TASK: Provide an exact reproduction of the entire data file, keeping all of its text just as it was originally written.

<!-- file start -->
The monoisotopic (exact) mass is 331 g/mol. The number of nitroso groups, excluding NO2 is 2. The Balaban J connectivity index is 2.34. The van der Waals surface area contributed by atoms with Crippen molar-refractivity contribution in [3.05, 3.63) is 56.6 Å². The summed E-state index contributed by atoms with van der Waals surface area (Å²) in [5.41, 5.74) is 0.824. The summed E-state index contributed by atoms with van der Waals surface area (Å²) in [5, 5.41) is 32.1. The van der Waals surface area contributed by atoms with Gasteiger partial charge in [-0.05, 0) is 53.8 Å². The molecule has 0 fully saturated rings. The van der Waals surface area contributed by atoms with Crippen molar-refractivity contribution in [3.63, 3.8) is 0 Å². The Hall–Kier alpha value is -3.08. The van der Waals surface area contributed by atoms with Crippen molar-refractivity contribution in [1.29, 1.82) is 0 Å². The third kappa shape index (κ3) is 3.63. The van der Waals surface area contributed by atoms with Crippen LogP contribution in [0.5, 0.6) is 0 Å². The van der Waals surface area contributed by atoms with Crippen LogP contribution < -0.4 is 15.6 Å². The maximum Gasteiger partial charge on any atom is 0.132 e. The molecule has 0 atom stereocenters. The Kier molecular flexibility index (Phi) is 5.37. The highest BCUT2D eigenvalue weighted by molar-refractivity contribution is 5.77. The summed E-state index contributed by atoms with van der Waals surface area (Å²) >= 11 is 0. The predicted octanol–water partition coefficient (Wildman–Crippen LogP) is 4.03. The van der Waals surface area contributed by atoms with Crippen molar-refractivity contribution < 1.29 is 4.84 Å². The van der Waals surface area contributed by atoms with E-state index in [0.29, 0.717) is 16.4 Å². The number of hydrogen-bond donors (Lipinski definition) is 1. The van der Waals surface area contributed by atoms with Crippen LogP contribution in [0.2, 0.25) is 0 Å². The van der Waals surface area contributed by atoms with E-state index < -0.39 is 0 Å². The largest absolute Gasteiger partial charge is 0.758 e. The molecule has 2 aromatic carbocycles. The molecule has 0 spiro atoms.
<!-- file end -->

The monoisotopic (exact) mass is 331 g/mol. The number of nitroso groups, excluding NO2 is 2. The Balaban J connectivity index is 2.34. The van der Waals surface area contributed by atoms with Crippen molar-refractivity contribution in [3.05, 3.63) is 56.6 Å². The summed E-state index contributed by atoms with van der Waals surface area (Å²) in [5.41, 5.74) is 0.824. The summed E-state index contributed by atoms with van der Waals surface area (Å²) in [5, 5.41) is 32.1. The van der Waals surface area contributed by atoms with Gasteiger partial charge in [-0.05, 0) is 53.8 Å². The molecule has 0 fully saturated rings. The van der Waals surface area contributed by atoms with Crippen molar-refractivity contribution in [3.63, 3.8) is 0 Å². The Hall–Kier alpha value is -3.08. The van der Waals surface area contributed by atoms with Crippen molar-refractivity contribution in [1.29, 1.82) is 0 Å². The third kappa shape index (κ3) is 3.63. The van der Waals surface area contributed by atoms with Crippen LogP contribution in [0.5, 0.6) is 0 Å². The van der Waals surface area contributed by atoms with Crippen LogP contribution < -0.4 is 15.6 Å². The maximum Gasteiger partial charge on any atom is 0.132 e. The molecule has 0 atom stereocenters. The Kier molecular flexibility index (Phi) is 5.37. The highest BCUT2D eigenvalue weighted by molar-refractivity contribution is 5.77. The summed E-state index contributed by atoms with van der Waals surface area (Å²) >= 11 is 0. The predicted octanol–water partition coefficient (Wildman–Crippen LogP) is 4.03. The van der Waals surface area contributed by atoms with Crippen molar-refractivity contribution < 1.29 is 4.84 Å². The van der Waals surface area contributed by atoms with E-state index in [0.29, 0.717) is 16.4 Å². The number of hydrogen-bond donors (Lipinski definition) is 1. The van der Waals surface area contributed by atoms with Crippen LogP contribution in [0.2, 0.25) is 0 Å². The van der Waals surface area contributed by atoms with E-state index < -0.39 is 0 Å². The largest absolute Gasteiger partial charge is 0.758 e. The molecule has 2 aromatic carbocycles. The molecule has 0 spiro atoms.